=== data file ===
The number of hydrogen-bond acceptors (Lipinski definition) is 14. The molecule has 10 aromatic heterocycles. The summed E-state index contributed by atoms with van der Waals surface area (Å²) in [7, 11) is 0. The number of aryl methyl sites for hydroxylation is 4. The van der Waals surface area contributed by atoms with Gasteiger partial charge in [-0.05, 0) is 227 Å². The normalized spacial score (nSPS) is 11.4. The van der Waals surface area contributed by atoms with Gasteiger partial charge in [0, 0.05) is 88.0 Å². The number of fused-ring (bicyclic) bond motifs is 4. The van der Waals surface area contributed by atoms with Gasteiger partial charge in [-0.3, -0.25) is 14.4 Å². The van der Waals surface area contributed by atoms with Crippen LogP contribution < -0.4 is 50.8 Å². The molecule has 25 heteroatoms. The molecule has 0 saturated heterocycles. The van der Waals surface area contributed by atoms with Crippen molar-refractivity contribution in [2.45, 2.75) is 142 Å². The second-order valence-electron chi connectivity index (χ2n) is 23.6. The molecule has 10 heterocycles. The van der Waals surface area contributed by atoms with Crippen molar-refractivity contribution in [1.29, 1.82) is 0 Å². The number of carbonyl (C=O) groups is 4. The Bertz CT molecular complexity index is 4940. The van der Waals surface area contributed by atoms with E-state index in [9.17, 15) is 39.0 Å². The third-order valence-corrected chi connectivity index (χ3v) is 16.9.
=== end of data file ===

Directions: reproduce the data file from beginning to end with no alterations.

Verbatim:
The number of hydrogen-bond acceptors (Lipinski definition) is 14. The molecule has 10 aromatic heterocycles. The summed E-state index contributed by atoms with van der Waals surface area (Å²) in [7, 11) is 0. The number of aryl methyl sites for hydroxylation is 4. The van der Waals surface area contributed by atoms with Gasteiger partial charge in [-0.05, 0) is 227 Å². The normalized spacial score (nSPS) is 11.4. The van der Waals surface area contributed by atoms with Gasteiger partial charge in [0, 0.05) is 88.0 Å². The number of fused-ring (bicyclic) bond motifs is 4. The van der Waals surface area contributed by atoms with Gasteiger partial charge in [-0.3, -0.25) is 14.4 Å². The van der Waals surface area contributed by atoms with Crippen LogP contribution < -0.4 is 50.8 Å². The molecule has 25 heteroatoms. The molecule has 0 saturated heterocycles. The van der Waals surface area contributed by atoms with Crippen molar-refractivity contribution in [2.45, 2.75) is 142 Å². The second-order valence-electron chi connectivity index (χ2n) is 23.6. The molecule has 10 heterocycles. The van der Waals surface area contributed by atoms with Crippen molar-refractivity contribution in [1.29, 1.82) is 0 Å². The number of carbonyl (C=O) groups is 4. The Bertz CT molecular complexity index is 4940. The van der Waals surface area contributed by atoms with E-state index in [9.17, 15) is 39.0 Å². The third-order valence-corrected chi connectivity index (χ3v) is 16.9.